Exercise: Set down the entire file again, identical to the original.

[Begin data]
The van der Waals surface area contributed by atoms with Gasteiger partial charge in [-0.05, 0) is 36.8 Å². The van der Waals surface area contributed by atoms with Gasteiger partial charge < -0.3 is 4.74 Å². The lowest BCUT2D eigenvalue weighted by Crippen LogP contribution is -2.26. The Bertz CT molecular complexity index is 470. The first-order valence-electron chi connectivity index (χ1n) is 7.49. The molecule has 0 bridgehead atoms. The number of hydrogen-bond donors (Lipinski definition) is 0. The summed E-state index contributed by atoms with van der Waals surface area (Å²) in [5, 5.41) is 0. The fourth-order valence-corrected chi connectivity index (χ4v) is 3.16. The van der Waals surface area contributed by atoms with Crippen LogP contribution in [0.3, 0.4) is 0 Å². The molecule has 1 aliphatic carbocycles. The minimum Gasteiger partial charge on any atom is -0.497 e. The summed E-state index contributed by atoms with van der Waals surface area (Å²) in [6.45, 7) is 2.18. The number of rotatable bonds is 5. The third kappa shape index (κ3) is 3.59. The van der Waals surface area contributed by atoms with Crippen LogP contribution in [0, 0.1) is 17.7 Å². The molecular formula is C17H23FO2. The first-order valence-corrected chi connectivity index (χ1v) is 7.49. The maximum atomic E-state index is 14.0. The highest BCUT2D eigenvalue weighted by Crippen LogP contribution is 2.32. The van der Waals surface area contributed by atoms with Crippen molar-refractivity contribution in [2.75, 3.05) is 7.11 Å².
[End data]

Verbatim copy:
The van der Waals surface area contributed by atoms with Gasteiger partial charge in [-0.05, 0) is 36.8 Å². The van der Waals surface area contributed by atoms with Gasteiger partial charge < -0.3 is 4.74 Å². The lowest BCUT2D eigenvalue weighted by Crippen LogP contribution is -2.26. The Bertz CT molecular complexity index is 470. The first-order valence-electron chi connectivity index (χ1n) is 7.49. The molecule has 0 bridgehead atoms. The number of hydrogen-bond donors (Lipinski definition) is 0. The summed E-state index contributed by atoms with van der Waals surface area (Å²) in [5, 5.41) is 0. The fourth-order valence-corrected chi connectivity index (χ4v) is 3.16. The van der Waals surface area contributed by atoms with Crippen LogP contribution in [0.3, 0.4) is 0 Å². The molecule has 1 aliphatic carbocycles. The minimum Gasteiger partial charge on any atom is -0.497 e. The summed E-state index contributed by atoms with van der Waals surface area (Å²) in [6.45, 7) is 2.18. The number of rotatable bonds is 5. The third kappa shape index (κ3) is 3.59. The van der Waals surface area contributed by atoms with Crippen LogP contribution in [0, 0.1) is 17.7 Å². The molecular formula is C17H23FO2. The first-order valence-corrected chi connectivity index (χ1v) is 7.49. The maximum atomic E-state index is 14.0. The highest BCUT2D eigenvalue weighted by Crippen LogP contribution is 2.32. The van der Waals surface area contributed by atoms with Crippen molar-refractivity contribution in [2.75, 3.05) is 7.11 Å².